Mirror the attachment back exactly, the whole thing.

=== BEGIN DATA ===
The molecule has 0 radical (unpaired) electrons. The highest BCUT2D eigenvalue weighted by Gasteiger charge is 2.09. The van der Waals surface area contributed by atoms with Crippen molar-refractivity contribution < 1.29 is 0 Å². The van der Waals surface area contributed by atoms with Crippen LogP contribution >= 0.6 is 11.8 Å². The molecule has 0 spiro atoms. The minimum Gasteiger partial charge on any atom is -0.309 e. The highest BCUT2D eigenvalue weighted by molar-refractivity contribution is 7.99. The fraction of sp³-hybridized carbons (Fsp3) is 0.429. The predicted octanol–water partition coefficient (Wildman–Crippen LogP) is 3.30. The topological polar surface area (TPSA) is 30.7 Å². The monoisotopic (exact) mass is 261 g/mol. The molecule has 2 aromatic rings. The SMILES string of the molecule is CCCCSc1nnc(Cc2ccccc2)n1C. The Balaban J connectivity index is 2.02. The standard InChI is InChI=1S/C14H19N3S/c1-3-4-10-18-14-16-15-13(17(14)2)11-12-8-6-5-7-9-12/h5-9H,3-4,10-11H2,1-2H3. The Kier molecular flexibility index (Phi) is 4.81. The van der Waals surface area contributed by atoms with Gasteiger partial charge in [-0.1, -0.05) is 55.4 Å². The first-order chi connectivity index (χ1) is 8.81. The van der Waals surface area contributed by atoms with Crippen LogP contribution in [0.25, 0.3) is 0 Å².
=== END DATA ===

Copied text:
The molecule has 0 radical (unpaired) electrons. The highest BCUT2D eigenvalue weighted by Gasteiger charge is 2.09. The van der Waals surface area contributed by atoms with Crippen molar-refractivity contribution < 1.29 is 0 Å². The van der Waals surface area contributed by atoms with Crippen LogP contribution >= 0.6 is 11.8 Å². The molecule has 0 spiro atoms. The minimum Gasteiger partial charge on any atom is -0.309 e. The highest BCUT2D eigenvalue weighted by molar-refractivity contribution is 7.99. The fraction of sp³-hybridized carbons (Fsp3) is 0.429. The predicted octanol–water partition coefficient (Wildman–Crippen LogP) is 3.30. The topological polar surface area (TPSA) is 30.7 Å². The monoisotopic (exact) mass is 261 g/mol. The molecule has 2 aromatic rings. The SMILES string of the molecule is CCCCSc1nnc(Cc2ccccc2)n1C. The Balaban J connectivity index is 2.02. The standard InChI is InChI=1S/C14H19N3S/c1-3-4-10-18-14-16-15-13(17(14)2)11-12-8-6-5-7-9-12/h5-9H,3-4,10-11H2,1-2H3. The Kier molecular flexibility index (Phi) is 4.81. The van der Waals surface area contributed by atoms with Gasteiger partial charge in [-0.1, -0.05) is 55.4 Å². The first-order chi connectivity index (χ1) is 8.81. The van der Waals surface area contributed by atoms with Crippen LogP contribution in [0.25, 0.3) is 0 Å².